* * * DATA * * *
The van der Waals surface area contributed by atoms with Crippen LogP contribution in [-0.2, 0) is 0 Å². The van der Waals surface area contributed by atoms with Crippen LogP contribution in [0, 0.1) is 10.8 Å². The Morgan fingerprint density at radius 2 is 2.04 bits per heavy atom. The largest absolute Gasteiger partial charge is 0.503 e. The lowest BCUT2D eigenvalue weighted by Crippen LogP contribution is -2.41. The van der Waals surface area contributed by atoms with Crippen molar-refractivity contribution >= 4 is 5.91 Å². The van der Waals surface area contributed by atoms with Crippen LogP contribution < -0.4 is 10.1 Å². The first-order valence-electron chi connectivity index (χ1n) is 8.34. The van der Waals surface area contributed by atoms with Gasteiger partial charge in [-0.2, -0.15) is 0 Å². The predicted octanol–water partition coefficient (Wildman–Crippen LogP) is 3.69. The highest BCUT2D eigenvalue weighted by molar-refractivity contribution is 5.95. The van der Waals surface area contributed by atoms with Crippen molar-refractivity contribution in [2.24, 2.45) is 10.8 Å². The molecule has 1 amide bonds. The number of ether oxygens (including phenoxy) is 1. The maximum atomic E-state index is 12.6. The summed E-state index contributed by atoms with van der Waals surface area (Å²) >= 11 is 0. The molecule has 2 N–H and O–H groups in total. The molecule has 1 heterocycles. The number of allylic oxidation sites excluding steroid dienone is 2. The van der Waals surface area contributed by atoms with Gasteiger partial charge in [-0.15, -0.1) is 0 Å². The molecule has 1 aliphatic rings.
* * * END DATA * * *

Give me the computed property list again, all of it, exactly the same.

The van der Waals surface area contributed by atoms with Crippen LogP contribution in [-0.2, 0) is 0 Å². The van der Waals surface area contributed by atoms with Crippen LogP contribution in [0, 0.1) is 10.8 Å². The Morgan fingerprint density at radius 2 is 2.04 bits per heavy atom. The largest absolute Gasteiger partial charge is 0.503 e. The lowest BCUT2D eigenvalue weighted by Crippen LogP contribution is -2.41. The van der Waals surface area contributed by atoms with Crippen molar-refractivity contribution >= 4 is 5.91 Å². The van der Waals surface area contributed by atoms with Crippen LogP contribution < -0.4 is 10.1 Å². The first-order valence-electron chi connectivity index (χ1n) is 8.34. The van der Waals surface area contributed by atoms with Gasteiger partial charge in [-0.2, -0.15) is 0 Å². The predicted octanol–water partition coefficient (Wildman–Crippen LogP) is 3.69. The highest BCUT2D eigenvalue weighted by molar-refractivity contribution is 5.95. The van der Waals surface area contributed by atoms with Crippen molar-refractivity contribution in [2.24, 2.45) is 10.8 Å². The molecule has 1 amide bonds. The number of ether oxygens (including phenoxy) is 1. The maximum atomic E-state index is 12.6. The summed E-state index contributed by atoms with van der Waals surface area (Å²) >= 11 is 0. The molecule has 2 N–H and O–H groups in total. The molecule has 1 heterocycles. The number of allylic oxidation sites excluding steroid dienone is 2. The van der Waals surface area contributed by atoms with Gasteiger partial charge in [-0.15, -0.1) is 0 Å². The molecule has 1 aliphatic rings.